No wonder, Japan’s deputy Defense Minister Yasuhide Nakayama warned that the world’s democracies would risk pushing Myanmar into the arms of China if their response to the coup closes channels for communication with the military junta. He cautioned that not responding appropriately and effectively could allow Myanmar “grow further away from politically free democratic nations and join the league of China”.6 Nakayama, therefore, underlined the need for a common strategy with the allies.

While in a face-saving gesture, Japan joined other nations in demanding the release of NLD leader Suu Kyi and restore democracy, Japan is unlikely to suspend any development aid, both ongoing and future committed projects, for fear that such a move could lead the junta to drift further closer towards China. China could seize the opportunity to strengthen its military relationship with Myanmar and expand its footprint, which could then lead Myanmar to grow distant from free nations including the US, Japan and the UK.

Like Japan, India too could find itself in similar dilemma, and both would likely be left with little choice than to continue engaging with the junta while persuading it to see merit in the democratic system. With Chinese Coast Guard vessels frequently entering the contested East China Sea and with the recent new law passed in Beijing, allowing the coast guard to fire on foreign vessels, Japan is openly critical of Beijing’s intentions.7 To check China’s growing influence in the South China Sea and Indian Ocean, Japan has focussed on “capacity building support” with the ASEAN grouping as a part of its security strategy in the region. In the wake of the developments in Myanmar, Japan could face some new compelling reasons either to revisit some of its past strategy with a view that its efforts are not in vain and/or to design other means to further deepen defence/security ties with the friendly countries in the region, including that with India. This could entail strategising new approach towards countries like Vietnam, Indonesia and Singapore.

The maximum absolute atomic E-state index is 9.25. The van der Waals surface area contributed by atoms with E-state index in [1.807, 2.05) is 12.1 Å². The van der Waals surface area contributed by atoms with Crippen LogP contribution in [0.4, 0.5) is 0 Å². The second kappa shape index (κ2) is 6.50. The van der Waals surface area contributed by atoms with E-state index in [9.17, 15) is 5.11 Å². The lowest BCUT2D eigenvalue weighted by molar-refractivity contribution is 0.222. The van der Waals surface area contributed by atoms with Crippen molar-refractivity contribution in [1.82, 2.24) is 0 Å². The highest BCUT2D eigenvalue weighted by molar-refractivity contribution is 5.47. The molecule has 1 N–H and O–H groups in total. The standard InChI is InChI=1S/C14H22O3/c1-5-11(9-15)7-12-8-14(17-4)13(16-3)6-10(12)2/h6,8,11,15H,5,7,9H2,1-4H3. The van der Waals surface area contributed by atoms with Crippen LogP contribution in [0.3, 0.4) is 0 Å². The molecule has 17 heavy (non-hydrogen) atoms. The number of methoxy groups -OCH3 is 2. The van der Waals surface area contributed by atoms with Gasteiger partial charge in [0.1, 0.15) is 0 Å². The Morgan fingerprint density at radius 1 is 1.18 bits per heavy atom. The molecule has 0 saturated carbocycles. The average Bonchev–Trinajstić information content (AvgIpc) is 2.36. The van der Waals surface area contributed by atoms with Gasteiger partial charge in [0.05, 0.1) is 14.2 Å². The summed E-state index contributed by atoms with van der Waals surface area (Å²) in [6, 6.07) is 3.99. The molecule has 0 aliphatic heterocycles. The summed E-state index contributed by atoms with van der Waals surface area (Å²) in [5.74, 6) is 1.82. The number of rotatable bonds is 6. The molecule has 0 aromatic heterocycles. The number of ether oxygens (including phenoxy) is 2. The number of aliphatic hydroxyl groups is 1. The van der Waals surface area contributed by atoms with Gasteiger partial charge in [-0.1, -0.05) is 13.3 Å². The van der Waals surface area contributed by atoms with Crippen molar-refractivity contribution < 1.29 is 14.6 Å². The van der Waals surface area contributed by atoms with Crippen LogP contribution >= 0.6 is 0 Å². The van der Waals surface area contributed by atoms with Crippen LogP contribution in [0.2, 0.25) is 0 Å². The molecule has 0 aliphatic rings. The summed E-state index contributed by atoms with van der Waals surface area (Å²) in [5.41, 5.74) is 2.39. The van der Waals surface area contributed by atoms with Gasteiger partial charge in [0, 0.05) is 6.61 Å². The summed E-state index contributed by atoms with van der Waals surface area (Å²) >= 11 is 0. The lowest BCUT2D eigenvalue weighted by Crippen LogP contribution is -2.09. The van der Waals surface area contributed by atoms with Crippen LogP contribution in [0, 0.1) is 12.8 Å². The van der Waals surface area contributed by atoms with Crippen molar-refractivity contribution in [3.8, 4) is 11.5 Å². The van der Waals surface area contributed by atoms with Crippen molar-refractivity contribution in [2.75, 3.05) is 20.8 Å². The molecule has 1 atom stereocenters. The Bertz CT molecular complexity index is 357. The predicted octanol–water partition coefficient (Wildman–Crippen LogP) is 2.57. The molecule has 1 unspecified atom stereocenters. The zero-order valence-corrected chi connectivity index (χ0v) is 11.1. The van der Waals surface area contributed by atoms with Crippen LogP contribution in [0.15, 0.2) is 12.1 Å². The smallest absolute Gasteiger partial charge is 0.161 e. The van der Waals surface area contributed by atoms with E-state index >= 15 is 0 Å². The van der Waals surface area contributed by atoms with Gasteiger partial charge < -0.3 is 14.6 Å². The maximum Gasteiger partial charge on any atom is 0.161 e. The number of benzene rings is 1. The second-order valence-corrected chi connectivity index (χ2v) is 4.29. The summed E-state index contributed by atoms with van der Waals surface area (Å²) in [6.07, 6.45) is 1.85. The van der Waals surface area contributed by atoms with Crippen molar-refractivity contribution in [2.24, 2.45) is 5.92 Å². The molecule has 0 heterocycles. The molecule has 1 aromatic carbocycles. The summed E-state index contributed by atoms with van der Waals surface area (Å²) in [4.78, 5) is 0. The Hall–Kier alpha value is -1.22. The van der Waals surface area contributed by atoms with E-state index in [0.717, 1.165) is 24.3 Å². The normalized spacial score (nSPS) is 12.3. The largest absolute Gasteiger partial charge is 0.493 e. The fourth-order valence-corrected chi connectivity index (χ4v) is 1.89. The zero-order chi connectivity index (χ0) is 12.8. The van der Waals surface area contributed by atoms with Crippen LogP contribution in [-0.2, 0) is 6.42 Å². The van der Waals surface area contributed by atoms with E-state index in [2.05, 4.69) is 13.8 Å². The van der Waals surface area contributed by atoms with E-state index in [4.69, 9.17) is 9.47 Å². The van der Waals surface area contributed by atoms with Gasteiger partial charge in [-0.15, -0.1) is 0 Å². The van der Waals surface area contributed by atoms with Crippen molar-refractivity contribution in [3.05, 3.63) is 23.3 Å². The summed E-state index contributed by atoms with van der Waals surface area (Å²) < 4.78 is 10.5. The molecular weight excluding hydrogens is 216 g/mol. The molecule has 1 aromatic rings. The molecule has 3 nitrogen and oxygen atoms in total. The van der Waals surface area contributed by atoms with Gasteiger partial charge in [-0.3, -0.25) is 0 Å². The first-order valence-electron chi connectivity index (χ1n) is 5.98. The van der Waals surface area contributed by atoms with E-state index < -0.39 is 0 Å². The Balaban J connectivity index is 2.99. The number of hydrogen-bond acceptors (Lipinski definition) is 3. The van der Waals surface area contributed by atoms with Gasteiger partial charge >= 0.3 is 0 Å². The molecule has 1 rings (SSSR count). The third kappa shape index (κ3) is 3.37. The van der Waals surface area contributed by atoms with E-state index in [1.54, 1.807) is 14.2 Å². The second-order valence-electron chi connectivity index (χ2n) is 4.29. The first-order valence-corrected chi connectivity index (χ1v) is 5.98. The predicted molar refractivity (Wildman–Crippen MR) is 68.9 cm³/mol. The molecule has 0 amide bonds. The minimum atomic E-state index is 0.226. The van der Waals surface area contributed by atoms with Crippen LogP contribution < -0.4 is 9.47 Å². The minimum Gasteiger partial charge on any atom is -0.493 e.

The US Position

The developments in Myanmar pose the first major foreign policy challenge to the Joe Biden administration, barely weeks in office. Taking a hard-line step and as a first immediate step as per its Foreign Assistance Act mandating Washington to halt assistance to any government overthrown by a military, Biden administration proceeded with sanctions against 10 individuals and three entities connected to the military. More may follow in the coming weeks and months. Though Japan does not have any such legislation, it is concerned that the US move and also that of other democracies on sanction measures could only help China. So, the issue is complicated.